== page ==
LIC, which is the largest financial institution in India could easily become country’s top listed company if its shares get listed.
State-owned behemoth Life Insurance Corporation (LIC) might be the government's radar for potential public listing, as it pushes for disinvestment in state-run firms and an asset monetisation programme this fiscal as per a report from The Indian Express.
The dilution is likely to happen with the sale of a small tranche through an IPO, followed by a further reduction in the government’s holdings. The first round of IPO will likely fetch a huge premium due to LIC's small equity base. The process is in the early stage, with discussions held within the government according to the sources the daily spoke to.
LIC is the largest financial institution in India could easily become the country’s top listed company if its shares get listed on the stock exchanges points the report. They will rank number one in market valuation, beating the current leaders such as Reliance Industries and Tata Consultancy Services.
The insurer’s financials, as cited in the report, will ensure this premium valuation. On a capital base of Rs 5 crore, LIC last reported a valuation surplus, or profit, of Rs 48,436 crore for FY 2018 and assets under management of Rs 31.11 lakh crore.
Listing a company is believed to make the accounts more transparent with disclosures of investments and loan portfolios, leading to better corporate governance. The government had previously listed the shares of General Insurance Corporation and New India Assurance through IPOs two years back.
The budget had already proposed a minimum public holding of 35 percent for listed companies.
The divestment decision will further require an amendment to the LIC Act 1956. The LIC operates under the supervision of the insurance regulator IRDAI. Under Section 37 of the LIC Act, the government has guaranteed the sum assured with bonus in all LIC policies to ensure the availability of financial security to the families of deceased policyholders.
The act also enables the state-owned insurer to obtain a special dispensation in several areas, including higher stakes in companies beyond the limit set by the IRDAI.
LIC has supported the market by buying shares during sell-offs and disinvestment offers. Therefore, governments kept away from listing the insurer due to its perceived role. LIC also has huge investments in debentures and bonds (Rs 434,959 crore), besides providing funding for many infrastructure projects (Rs 376,097 crore as of March 2018), according to its Annual Report for 2017-18, cited by the daily.
LIC’s reported profits were of Rs 23,621 crore from its equity investment during 2018-19, against Rs 25,646 crore during 2017-18. The insurer made a gross equity investment of Rs 68,621 crore during FY 2018-19 as per the report.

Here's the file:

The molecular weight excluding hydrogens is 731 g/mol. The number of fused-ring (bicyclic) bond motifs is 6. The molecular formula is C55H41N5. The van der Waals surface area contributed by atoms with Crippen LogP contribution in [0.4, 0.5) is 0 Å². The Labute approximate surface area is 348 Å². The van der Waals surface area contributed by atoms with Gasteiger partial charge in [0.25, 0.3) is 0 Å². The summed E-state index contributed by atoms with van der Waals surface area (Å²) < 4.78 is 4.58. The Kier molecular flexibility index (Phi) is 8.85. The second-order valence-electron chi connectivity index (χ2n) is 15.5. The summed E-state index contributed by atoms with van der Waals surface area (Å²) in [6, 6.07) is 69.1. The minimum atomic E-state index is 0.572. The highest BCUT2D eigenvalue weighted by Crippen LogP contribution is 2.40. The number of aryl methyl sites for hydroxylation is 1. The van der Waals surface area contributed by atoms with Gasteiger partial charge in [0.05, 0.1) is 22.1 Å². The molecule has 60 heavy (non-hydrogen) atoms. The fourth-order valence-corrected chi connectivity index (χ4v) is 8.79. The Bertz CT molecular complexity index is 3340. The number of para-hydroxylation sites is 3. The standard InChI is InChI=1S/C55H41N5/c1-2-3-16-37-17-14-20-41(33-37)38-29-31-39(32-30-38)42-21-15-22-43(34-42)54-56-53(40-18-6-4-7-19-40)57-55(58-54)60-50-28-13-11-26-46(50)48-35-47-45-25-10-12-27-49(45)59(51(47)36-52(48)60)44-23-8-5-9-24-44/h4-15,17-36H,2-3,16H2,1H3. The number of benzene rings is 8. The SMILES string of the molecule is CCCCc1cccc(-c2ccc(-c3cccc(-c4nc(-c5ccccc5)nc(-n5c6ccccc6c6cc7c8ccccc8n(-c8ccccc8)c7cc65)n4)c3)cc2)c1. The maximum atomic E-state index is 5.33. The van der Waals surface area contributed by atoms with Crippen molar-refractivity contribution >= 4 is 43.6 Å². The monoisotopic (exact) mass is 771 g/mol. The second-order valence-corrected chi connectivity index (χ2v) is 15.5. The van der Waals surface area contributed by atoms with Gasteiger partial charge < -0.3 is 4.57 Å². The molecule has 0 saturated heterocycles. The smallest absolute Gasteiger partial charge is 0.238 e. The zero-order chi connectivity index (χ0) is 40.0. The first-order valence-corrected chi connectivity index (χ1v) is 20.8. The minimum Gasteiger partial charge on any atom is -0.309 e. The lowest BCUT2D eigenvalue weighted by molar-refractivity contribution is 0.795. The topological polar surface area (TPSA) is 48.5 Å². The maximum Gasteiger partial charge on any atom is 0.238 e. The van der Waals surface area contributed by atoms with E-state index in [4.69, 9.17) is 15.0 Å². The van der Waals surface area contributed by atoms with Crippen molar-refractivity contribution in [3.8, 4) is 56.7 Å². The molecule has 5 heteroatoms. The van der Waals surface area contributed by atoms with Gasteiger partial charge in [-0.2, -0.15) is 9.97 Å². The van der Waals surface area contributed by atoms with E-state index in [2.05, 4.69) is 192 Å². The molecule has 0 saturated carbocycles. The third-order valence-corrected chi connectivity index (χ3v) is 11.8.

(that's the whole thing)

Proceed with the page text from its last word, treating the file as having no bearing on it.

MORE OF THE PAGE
LIC Chairman MR Kumar did not comment on the listing plan when his response to the listing proposal was sought by the daily.
Huge investment base
LIC has been operating with a capital base of just Rs 5 crore as mentioned in the LIC Act of 1956, while the minimum capital stipulated for a life or non-life insurance company by IRDAI is Rs 100 crore.
But the corporation is known to handle huge funds when compared to this small capital base. The market value of LIC’s investment has seen a growth of 8.61 percent year-on-year to Rs 28.74 lakh crore in FY19, against Rs 26.46 lakh crore in 2017-18. Moreover, the total assets of the corporation crossed the historic figure of Rs 30 lakh crore for the first time to Rs 31.11 lakh crore, a rise of 9.38 per cent.
"Whether formally so declared or not, LIC is a systemically important insurer. Already the bail-out type investment proposals of LIC in ventures such as IL&FS are a subject matter of hot media debates. These are funds of millions of trusting policy holders. But yes, any divestment of stake will first require amendment to the LIC Act," said former IRDAI member KK Srinivasan.
LIC has been used to carry through several disinvestment programmes. The corporation had invested heavily in IPOs and follow-on offers of companies such as ONGC points the report. It was also called in to bail out IDBI Bank, which was hit with non-performing assets (NPAs) or bad loans last year.
LIC is also predominantly the largest investor in government securities and stock markets every year. On an average, LIC invests Rs 55,000 crore to Rs 65,000 crore in stock markets every year and emerges as the largest investor in Indian stocks.
It had a valuation surplus—which is equivalent to profit in the case of LIC—of Rs 48,444 crore for the fiscal 2017-2018. LIC paid the government only 5 per cent of that sum, as 95 per cent had to be mandatorily returned to the policyholders.
LIC’s total premium income according to the provisional accounts for 2018-19—new and renewal premiums together—was Rs 337,185 crore, indicating a growth of 6.08 per cent, while the total benefits paid amounted to Rs 250,936 crore, growing by as much as 26.66 per cent. The insurer had mobilised Rs 41,086.31 crore as new premium in FY19 points the daily.
The total income of LIC, which includes the total premium and investment income, was around Rs 560,784 crore in 2018-19, a rise of 7.10 per cent, the report further elaborates. Therefore, the corporation’s policyholders can continue to expect a reasonable bonus for 2018-19.
But the top management has been concerned about the company’s performance and declining domestic market share. Its market share declined to 66.74 per cent in 2018-19.
According to the performance analysis by LIC’s top management, headed by Chairman MR Kumar, cited in the express report, the corporation has missed its own targets in most of the parameters during financial year 2018-19. This excludes pension and group scheme (P&GS).Disclaimer: Reliance Industries Ltd. is the sole beneficiary of Independent Media Trust which controls Network18 Media & Investments Ltd.